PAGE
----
Imagine a raccoon with a
teddy bear face that is so cute it's hard to
resist, let alone overlook. But somehow
science did — until now.
Researchers announced Thursday a rare
discovery of a new species of mammal
called the olinguito. It belongs to a
grouping of large creatures that include
dogs, cats and bears.
The raccoon-sized critter leaps through
the trees of mountainous forests of
Ecuador and Colombia at night, according
to a Smithsonian researcher who has
spent the past decade tracking them.
But the adorable olinguito (oh-lihn-GEE'-
toe) shouldn't have been too hard to find.
One of them lived in the Smithsonian-run
National Zoo in Washington for a year in
a case of mistaken identity.
"It's been kind of hiding in plain sight for
a long time" despite its extraordinary
beauty, said Kristofer Helgen, the
Smithsonian's curator of mammals.
The zoo's little critter, named Ringerl, was
mistaken for a sister species, the olingo.
Ringerl was shipped from zoo to zoo from
1967 to 1976: Louisville, Ky., Tucson,
Ariz., Salt Lake City, Washington and New
York City to try to get it to breed with
"It turns out she wasn't fussy," Helgen
said. "She wasn't the right species."
The discovery is described in a study in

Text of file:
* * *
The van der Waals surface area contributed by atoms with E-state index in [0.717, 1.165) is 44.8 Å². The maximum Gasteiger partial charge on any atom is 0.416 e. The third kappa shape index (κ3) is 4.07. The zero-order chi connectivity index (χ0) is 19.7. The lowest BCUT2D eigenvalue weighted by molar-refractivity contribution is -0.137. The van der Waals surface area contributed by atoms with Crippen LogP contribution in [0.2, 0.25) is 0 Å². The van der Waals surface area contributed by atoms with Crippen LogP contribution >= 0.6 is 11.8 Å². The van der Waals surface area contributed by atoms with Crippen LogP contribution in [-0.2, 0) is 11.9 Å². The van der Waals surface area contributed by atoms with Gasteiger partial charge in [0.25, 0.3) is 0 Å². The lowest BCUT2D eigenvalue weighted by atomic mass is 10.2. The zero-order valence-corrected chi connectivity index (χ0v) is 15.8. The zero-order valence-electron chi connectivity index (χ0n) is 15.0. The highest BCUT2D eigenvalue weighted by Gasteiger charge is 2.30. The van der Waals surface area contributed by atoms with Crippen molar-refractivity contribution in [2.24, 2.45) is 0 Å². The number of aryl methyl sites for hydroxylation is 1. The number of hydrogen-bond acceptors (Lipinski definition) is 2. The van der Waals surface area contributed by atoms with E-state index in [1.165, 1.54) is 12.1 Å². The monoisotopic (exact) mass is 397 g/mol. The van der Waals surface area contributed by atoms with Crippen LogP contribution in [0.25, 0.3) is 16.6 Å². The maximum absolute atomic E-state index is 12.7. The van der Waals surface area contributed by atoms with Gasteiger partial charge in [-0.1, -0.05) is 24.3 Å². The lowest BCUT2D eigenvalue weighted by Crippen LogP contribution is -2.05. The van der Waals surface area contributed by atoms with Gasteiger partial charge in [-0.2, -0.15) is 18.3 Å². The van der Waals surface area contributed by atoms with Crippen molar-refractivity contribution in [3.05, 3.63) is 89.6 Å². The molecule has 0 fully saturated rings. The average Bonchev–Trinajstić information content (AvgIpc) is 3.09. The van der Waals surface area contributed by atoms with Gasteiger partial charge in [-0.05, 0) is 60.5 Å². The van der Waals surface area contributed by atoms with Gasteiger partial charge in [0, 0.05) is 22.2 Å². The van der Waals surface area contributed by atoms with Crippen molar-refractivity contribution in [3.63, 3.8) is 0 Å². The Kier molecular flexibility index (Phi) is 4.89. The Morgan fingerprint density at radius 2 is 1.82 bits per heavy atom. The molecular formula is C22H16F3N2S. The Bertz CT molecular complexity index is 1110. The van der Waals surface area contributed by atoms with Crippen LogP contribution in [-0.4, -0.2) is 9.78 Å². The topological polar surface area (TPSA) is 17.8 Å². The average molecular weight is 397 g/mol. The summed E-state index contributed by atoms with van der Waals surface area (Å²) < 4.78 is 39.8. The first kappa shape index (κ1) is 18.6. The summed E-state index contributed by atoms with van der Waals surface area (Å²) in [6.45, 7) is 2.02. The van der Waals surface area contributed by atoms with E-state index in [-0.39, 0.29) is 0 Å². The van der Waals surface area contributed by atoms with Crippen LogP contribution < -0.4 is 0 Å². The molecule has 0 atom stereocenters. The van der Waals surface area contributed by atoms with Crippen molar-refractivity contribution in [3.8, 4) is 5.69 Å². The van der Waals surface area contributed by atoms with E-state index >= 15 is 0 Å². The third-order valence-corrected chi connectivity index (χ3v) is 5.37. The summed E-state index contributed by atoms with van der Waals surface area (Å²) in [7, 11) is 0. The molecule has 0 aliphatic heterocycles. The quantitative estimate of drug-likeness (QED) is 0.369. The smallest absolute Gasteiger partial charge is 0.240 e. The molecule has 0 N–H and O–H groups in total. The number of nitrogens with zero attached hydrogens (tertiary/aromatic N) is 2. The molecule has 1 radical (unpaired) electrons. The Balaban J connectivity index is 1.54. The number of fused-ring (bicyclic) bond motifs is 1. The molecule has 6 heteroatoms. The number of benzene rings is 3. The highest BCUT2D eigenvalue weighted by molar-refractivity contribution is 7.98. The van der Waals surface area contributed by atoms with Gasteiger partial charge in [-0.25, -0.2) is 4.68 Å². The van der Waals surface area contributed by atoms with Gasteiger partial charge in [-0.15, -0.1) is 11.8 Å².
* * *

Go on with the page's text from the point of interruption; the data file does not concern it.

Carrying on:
the journal ZooKey.
Helgen first figured olinguitos were
different from olingos when he was
looking at pelts and skeletons in a
museum. He later led a team to South
America in 2006.
"When we went to the field we found it in
the very first night," said study co-author
Roland Kays of the North Carolina
Museum of Natural Sciences. "It was
almost like it was waiting for us."
It's hard to figure how olingos and
onlinguitos were confused for each other.
"How is it different? In almost every way
that you can look at it," Helgen said.
Olinguitos are smaller, have shorter tails,
a rounder face, tinier ears and darker
bushier fur, he said.
"It looks kind of like a fuzzball ... kind of
like a cross between a teddy bear and a
house cat," Helgen said.
It eats fruit, weighs about 2 pounds and
has one baby at a time. Helgen figures
there are thousands of olinguitos in the
mountainous forest, traveling through the
trees at night so they are hard to see.
While new species are found regularly,
usually they are tiny and not mammals,
the warm-blooded advanced class of
animals that have hair, live births and
mammary glands in females.
Outside experts said this is not merely
renaming something, but a genuine new
species and a significant find, the type
that hasn't happened for about 35 years.
"Most people believe there are no new
species to discover, particularly of
relatively large charismatic animals," said
Case Western Reserve University anatomy
professor Darin Croft. "This study
demonstrates that this is clearly not the